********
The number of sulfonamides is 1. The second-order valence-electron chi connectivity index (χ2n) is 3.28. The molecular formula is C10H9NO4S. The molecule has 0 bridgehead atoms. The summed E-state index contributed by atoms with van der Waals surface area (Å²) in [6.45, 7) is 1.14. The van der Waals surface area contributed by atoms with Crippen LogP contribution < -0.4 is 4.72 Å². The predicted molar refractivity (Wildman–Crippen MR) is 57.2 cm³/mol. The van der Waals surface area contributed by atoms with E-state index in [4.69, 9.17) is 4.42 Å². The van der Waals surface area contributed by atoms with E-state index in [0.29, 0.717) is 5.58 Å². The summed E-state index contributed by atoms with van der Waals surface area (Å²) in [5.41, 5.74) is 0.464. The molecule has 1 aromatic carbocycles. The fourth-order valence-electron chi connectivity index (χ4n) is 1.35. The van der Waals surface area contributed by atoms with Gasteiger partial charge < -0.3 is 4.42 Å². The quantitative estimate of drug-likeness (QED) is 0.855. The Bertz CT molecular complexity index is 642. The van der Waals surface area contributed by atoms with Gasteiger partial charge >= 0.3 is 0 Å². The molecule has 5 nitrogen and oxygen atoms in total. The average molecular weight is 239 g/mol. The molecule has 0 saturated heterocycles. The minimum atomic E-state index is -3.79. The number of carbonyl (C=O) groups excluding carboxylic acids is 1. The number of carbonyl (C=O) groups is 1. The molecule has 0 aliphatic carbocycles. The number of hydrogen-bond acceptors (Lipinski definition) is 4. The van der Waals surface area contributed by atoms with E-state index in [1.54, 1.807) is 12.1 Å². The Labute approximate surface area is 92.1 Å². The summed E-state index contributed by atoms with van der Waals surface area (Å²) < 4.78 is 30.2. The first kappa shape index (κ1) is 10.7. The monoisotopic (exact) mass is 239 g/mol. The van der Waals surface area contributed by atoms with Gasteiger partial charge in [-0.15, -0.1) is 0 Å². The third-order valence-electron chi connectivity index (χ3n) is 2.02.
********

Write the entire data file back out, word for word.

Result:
The number of sulfonamides is 1. The second-order valence-electron chi connectivity index (χ2n) is 3.28. The molecular formula is C10H9NO4S. The molecule has 0 bridgehead atoms. The summed E-state index contributed by atoms with van der Waals surface area (Å²) in [6.45, 7) is 1.14. The van der Waals surface area contributed by atoms with Crippen LogP contribution < -0.4 is 4.72 Å². The predicted molar refractivity (Wildman–Crippen MR) is 57.2 cm³/mol. The van der Waals surface area contributed by atoms with E-state index in [4.69, 9.17) is 4.42 Å². The van der Waals surface area contributed by atoms with E-state index in [0.29, 0.717) is 5.58 Å². The summed E-state index contributed by atoms with van der Waals surface area (Å²) in [5.41, 5.74) is 0.464. The molecule has 1 aromatic carbocycles. The fourth-order valence-electron chi connectivity index (χ4n) is 1.35. The van der Waals surface area contributed by atoms with Gasteiger partial charge < -0.3 is 4.42 Å². The quantitative estimate of drug-likeness (QED) is 0.855. The Bertz CT molecular complexity index is 642. The van der Waals surface area contributed by atoms with Gasteiger partial charge >= 0.3 is 0 Å². The molecule has 5 nitrogen and oxygen atoms in total. The average molecular weight is 239 g/mol. The molecule has 0 saturated heterocycles. The minimum atomic E-state index is -3.79. The number of carbonyl (C=O) groups excluding carboxylic acids is 1. The number of carbonyl (C=O) groups is 1. The molecule has 0 aliphatic carbocycles. The number of hydrogen-bond acceptors (Lipinski definition) is 4. The van der Waals surface area contributed by atoms with E-state index in [1.54, 1.807) is 12.1 Å². The Labute approximate surface area is 92.1 Å². The summed E-state index contributed by atoms with van der Waals surface area (Å²) < 4.78 is 30.2. The first kappa shape index (κ1) is 10.7. The monoisotopic (exact) mass is 239 g/mol. The van der Waals surface area contributed by atoms with Gasteiger partial charge in [-0.15, -0.1) is 0 Å². The third-order valence-electron chi connectivity index (χ3n) is 2.02.